IR35 Status

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IR35 is designed to prevent workers from avoiding tax by operating as contractors.  If a contractor operates via their own limited company, but is otherwise treated the same as their client’s employees, they are considered to be ‘inside IR35’ and will need to make additional tax payments.

From April 2021, private sector employers will be held responsible for determining whether IR35 applies to any contractor they hire – which would require them to treat the contractor as an employee for tax purposes.

Are you inside or outside IR35?

IR35 was introduced because of the way employees are treated differently from contractors. With an employee, an employer must provide a workplace pension, paid holiday, sick pay, other benefits (perhaps) and pay employer’s National Insurance contributions. A contractor, on the other hand, is paid a flat fee and has very little employment rights.

The vast majority of contractors operate as limited companies, however, operating as a company doesn’t prevent a contractor from being an employee in all but name which is where IR35 becomes applicable.

IR35 issues?

IR35 creates a double problem, affecting both contractors and the businesses that want to use them. If a business is afraid that any contractor it hires might be considered an employee by HMRC, it may not risk hiring them at all. In this case, both the business and the contractor lose out.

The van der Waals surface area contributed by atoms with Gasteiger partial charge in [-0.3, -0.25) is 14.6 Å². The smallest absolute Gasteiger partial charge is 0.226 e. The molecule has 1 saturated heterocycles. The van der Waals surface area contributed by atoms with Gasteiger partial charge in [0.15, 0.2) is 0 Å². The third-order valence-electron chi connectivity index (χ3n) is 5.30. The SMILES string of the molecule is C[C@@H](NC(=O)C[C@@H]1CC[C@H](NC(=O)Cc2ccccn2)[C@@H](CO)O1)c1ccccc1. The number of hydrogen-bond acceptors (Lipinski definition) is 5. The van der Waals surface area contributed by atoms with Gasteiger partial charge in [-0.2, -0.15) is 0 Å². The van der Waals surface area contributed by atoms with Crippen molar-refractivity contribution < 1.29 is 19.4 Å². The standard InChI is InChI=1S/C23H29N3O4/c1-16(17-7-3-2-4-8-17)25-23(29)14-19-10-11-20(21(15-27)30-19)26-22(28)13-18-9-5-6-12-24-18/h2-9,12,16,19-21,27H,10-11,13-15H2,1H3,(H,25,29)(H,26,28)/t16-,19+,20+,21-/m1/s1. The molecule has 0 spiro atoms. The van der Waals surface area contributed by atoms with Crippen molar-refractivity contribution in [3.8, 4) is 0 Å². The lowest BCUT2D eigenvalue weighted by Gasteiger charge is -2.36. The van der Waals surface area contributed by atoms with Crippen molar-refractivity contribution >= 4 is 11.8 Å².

How to check IR35 employment status?

HMRC offers an online tool, Check Employment Status for Tax (CEST) that you can use to use as a general guide to employment status.

Mutually of Obligation Test

One of the key deficiencies of the CEST tool is that it does not factor in ‘Mutuality of Obligation’ (MoO). Mutuality of Obligation is one of the defining characteristics of employment, in that the employee has certain obligations towards the employer, and vice versa. Many of these obligations do not apply to contractors (e.g. the contractor can choose where and how to deliver the work, and can delegate it to an associate if necessary; while the client is not obliged to offer the contractor more work). MoO has been a decisive factor in a number of recent IR35 tribunals, which is another reason why the CEST tool is still only a rough guide.

Not falling foul of IR35

From April 2021 it will be employers’ responsibility to determine whether a worker is an employee or a contractor for tax purposes. You will have to issue a Status Determination Statement to your contractors, which makes their IR35 status clear (inside or outside the rules) and explains why. As long as you support your decision with sufficient evidence and file the appropriate tax documents, you should avoid any penalties.

In summary, employers should:

  1. Review all your relationships with contractors and/or consultants
  2. Make sure your terms of engagement are clear and accurate
  3. Provide contractors with their Status Determination Statement
  4. Consider changing some contractors into employees if they fall within IR35 and if this is a more practical solution for you both

Further Advice

If you would like to discuss IR35 and your business, please get in touch with our Employment Solicitor Sasha Brine by calling 07475069698.